Adams Stirling PLC


Vendor Gifts. It is not illegal for an association vendor, such as a landscaper or even law firms, to give board members nominal gifts over the holidays. They are given as a token of appreciation for their business relationship. Tickets to a baseball game, a fruit basket, a bottle of wine, or dinner at a restaurant, are examples of acceptable gifts. Gift-giving becomes a problem if the gift is significant enough that it influences a director's judgment. Giving board members cash or trips to Hawaii are examples of problem gifts. If directors approve contracts based on the gifts they receive, the gifts become bribes. That's why most organizations adopt ethics rules setting strict limits on gifts. (See House Ethics Manual for the U.S. Congress concerning gifts.)

Retirement Gifts. Some boards give retiring directors plaque or a gift certificate. The gift is a small thank you to volunteer directors who put in a great deal of time and effort for their community. Such recognition does not require the approval of the membership. Board approval is sufficient. Some of the associations we represent give retiring directors plaques that cost $50 to $200. Some give outgoing directors gift certificates as well. There is nothing wrong with modest gift certificates. The larger the gift certificate, the more likely it will raise eyebrows among members. 

Dinners. Some associations pay for the lunch when directors. Feeding them does not make them paid directors. When directors miss meals to attend board meetings they get cranky. When their stomachs are rumbling, their blood sugar is low and they are looking at their watches, board members cannot give proper attention to the business at hand. When directors are fed, their patience seems to improve and they make better decisions.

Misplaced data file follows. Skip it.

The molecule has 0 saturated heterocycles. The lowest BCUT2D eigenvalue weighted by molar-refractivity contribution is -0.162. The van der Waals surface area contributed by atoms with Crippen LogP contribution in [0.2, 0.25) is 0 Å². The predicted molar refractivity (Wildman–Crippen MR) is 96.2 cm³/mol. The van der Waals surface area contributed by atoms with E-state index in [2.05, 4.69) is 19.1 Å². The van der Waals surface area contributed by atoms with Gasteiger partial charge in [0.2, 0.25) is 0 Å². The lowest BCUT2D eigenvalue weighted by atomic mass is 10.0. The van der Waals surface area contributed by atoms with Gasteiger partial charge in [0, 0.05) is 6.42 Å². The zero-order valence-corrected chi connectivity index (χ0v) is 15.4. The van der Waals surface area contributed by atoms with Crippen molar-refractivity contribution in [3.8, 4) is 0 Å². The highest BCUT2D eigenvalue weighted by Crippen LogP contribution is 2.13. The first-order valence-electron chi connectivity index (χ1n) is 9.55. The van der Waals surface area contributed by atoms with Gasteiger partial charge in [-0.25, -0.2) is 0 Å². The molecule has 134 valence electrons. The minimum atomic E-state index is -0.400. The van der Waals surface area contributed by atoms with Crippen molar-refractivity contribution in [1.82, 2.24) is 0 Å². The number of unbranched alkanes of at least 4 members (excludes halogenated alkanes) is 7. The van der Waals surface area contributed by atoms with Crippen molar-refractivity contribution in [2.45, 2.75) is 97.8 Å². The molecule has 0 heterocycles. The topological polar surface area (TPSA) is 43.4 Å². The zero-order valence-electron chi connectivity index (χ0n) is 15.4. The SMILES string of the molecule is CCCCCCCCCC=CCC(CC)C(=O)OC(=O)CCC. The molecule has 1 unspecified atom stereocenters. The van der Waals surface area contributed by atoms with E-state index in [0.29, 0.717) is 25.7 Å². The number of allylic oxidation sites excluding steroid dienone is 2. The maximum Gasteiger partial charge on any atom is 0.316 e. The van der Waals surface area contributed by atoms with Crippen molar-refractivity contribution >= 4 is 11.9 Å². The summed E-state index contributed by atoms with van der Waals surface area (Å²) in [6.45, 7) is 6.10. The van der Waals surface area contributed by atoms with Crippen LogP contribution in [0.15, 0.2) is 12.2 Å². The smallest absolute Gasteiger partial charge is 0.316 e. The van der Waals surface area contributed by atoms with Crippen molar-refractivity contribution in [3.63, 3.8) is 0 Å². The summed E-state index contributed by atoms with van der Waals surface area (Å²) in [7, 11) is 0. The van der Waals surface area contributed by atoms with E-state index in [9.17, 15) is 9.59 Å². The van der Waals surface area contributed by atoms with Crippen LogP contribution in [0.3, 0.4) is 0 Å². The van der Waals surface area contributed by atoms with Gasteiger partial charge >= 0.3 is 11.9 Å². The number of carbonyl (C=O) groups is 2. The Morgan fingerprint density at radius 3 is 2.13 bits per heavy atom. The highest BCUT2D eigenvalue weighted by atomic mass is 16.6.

Industry Practice. Some boards have popcorn and M&Ms at their meetings, others order veggie platters, still others have pizza or Subway sandwiches. As long as the cost is modest, the practice is more than reasonable and directors do not lose their volunteer status nor does it raise any ethical issues.

No Compensation. Directors cannot be paid for their service on the Board. (Corp. Code § 5047.5(a).) They are volunteers, not paid professional directors. 

Expense Reimbursement. Payment of per diem, mileage, or other reimbursement expenses to a director or executive officer does not affect that person's status as a volunteer. (Corp. Code § 7231.5(b)Civ. Code § 5800(b).) For example, if a director buys light bulbs for the common areas using his own money, the association can reimburse him without impacting his volunteer status. Directors should ALWAYS produce a receipt for those items for which they are seeking reimbursement.

Recommendation: Boards should adopt an ethics policy so directors will know where ethical boundaries are located.

ASSISTANCE: Associations needing legal assistance can contact us. To stay current with issues affecting community associations, subscribe to the Davis-Stirling Newsletter.

Adams Stirling PLC